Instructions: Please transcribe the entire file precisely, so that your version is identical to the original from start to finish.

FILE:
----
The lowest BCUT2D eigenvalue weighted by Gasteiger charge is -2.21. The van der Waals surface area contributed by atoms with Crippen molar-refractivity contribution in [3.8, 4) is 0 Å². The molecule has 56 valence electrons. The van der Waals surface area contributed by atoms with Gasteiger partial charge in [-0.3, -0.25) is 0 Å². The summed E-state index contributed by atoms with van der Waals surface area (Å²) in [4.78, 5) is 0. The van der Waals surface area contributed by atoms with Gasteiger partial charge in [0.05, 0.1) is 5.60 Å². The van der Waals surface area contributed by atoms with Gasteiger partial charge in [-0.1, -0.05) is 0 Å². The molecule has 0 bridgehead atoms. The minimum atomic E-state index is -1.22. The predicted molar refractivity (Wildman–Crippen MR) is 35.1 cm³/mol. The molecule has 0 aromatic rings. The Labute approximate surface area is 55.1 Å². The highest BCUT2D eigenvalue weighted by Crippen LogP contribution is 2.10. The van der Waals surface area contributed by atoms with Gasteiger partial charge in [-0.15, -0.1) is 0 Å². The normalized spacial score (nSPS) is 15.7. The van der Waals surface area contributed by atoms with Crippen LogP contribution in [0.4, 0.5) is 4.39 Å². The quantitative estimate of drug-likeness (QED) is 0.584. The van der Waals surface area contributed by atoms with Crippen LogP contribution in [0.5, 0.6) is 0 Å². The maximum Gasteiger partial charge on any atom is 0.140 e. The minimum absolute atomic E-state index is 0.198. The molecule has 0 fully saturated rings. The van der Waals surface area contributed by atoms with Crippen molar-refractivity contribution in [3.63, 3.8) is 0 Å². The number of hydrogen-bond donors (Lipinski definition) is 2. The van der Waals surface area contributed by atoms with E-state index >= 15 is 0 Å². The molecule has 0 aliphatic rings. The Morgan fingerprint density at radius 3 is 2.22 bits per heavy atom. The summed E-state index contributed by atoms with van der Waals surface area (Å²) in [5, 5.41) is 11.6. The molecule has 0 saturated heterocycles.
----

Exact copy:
The lowest BCUT2D eigenvalue weighted by Gasteiger charge is -2.21. The van der Waals surface area contributed by atoms with Crippen molar-refractivity contribution in [3.8, 4) is 0 Å². The molecule has 56 valence electrons. The van der Waals surface area contributed by atoms with Gasteiger partial charge in [-0.3, -0.25) is 0 Å². The summed E-state index contributed by atoms with van der Waals surface area (Å²) in [4.78, 5) is 0. The van der Waals surface area contributed by atoms with Gasteiger partial charge in [0.05, 0.1) is 5.60 Å². The van der Waals surface area contributed by atoms with Gasteiger partial charge in [-0.1, -0.05) is 0 Å². The molecule has 0 bridgehead atoms. The minimum atomic E-state index is -1.22. The predicted molar refractivity (Wildman–Crippen MR) is 35.1 cm³/mol. The molecule has 0 aromatic rings. The Labute approximate surface area is 55.1 Å². The highest BCUT2D eigenvalue weighted by Crippen LogP contribution is 2.10. The van der Waals surface area contributed by atoms with Gasteiger partial charge in [-0.15, -0.1) is 0 Å². The normalized spacial score (nSPS) is 15.7. The van der Waals surface area contributed by atoms with Crippen LogP contribution in [0.4, 0.5) is 4.39 Å². The quantitative estimate of drug-likeness (QED) is 0.584. The van der Waals surface area contributed by atoms with Crippen LogP contribution in [0.5, 0.6) is 0 Å². The maximum Gasteiger partial charge on any atom is 0.140 e. The minimum absolute atomic E-state index is 0.198. The molecule has 0 fully saturated rings. The van der Waals surface area contributed by atoms with Crippen molar-refractivity contribution in [3.63, 3.8) is 0 Å². The number of hydrogen-bond donors (Lipinski definition) is 2. The van der Waals surface area contributed by atoms with E-state index >= 15 is 0 Å². The molecule has 0 aliphatic rings. The Morgan fingerprint density at radius 3 is 2.22 bits per heavy atom. The summed E-state index contributed by atoms with van der Waals surface area (Å²) in [5, 5.41) is 11.6. The molecule has 0 saturated heterocycles.